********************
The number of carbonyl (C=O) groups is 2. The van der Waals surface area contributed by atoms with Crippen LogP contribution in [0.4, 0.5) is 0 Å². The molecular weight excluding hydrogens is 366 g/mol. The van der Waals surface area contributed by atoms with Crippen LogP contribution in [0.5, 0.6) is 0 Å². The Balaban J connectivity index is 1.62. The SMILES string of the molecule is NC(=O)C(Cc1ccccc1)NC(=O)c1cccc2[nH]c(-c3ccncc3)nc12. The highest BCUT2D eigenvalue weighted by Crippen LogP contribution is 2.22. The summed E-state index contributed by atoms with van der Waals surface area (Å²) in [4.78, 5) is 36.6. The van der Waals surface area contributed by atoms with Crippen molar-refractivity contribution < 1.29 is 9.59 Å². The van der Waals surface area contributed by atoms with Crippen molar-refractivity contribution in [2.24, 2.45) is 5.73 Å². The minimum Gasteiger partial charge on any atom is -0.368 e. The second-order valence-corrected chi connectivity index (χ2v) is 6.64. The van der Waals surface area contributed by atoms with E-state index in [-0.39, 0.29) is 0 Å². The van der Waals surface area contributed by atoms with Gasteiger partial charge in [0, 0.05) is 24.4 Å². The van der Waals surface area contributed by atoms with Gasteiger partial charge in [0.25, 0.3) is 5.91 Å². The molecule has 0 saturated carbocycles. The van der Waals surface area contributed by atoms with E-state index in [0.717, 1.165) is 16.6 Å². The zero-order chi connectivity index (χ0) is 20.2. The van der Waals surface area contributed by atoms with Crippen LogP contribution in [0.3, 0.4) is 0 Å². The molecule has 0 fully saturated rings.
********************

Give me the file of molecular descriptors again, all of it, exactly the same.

The number of carbonyl (C=O) groups is 2. The van der Waals surface area contributed by atoms with Crippen LogP contribution in [0.4, 0.5) is 0 Å². The molecular weight excluding hydrogens is 366 g/mol. The van der Waals surface area contributed by atoms with Crippen LogP contribution in [0.5, 0.6) is 0 Å². The Balaban J connectivity index is 1.62. The SMILES string of the molecule is NC(=O)C(Cc1ccccc1)NC(=O)c1cccc2[nH]c(-c3ccncc3)nc12. The highest BCUT2D eigenvalue weighted by Crippen LogP contribution is 2.22. The summed E-state index contributed by atoms with van der Waals surface area (Å²) in [4.78, 5) is 36.6. The van der Waals surface area contributed by atoms with Crippen molar-refractivity contribution < 1.29 is 9.59 Å². The van der Waals surface area contributed by atoms with Crippen molar-refractivity contribution in [2.24, 2.45) is 5.73 Å². The minimum Gasteiger partial charge on any atom is -0.368 e. The second-order valence-corrected chi connectivity index (χ2v) is 6.64. The van der Waals surface area contributed by atoms with E-state index in [-0.39, 0.29) is 0 Å². The van der Waals surface area contributed by atoms with Gasteiger partial charge in [0, 0.05) is 24.4 Å². The van der Waals surface area contributed by atoms with Gasteiger partial charge in [0.25, 0.3) is 5.91 Å². The molecule has 0 saturated carbocycles. The van der Waals surface area contributed by atoms with E-state index in [0.717, 1.165) is 16.6 Å². The zero-order chi connectivity index (χ0) is 20.2. The van der Waals surface area contributed by atoms with Crippen LogP contribution in [0.3, 0.4) is 0 Å². The molecule has 0 fully saturated rings.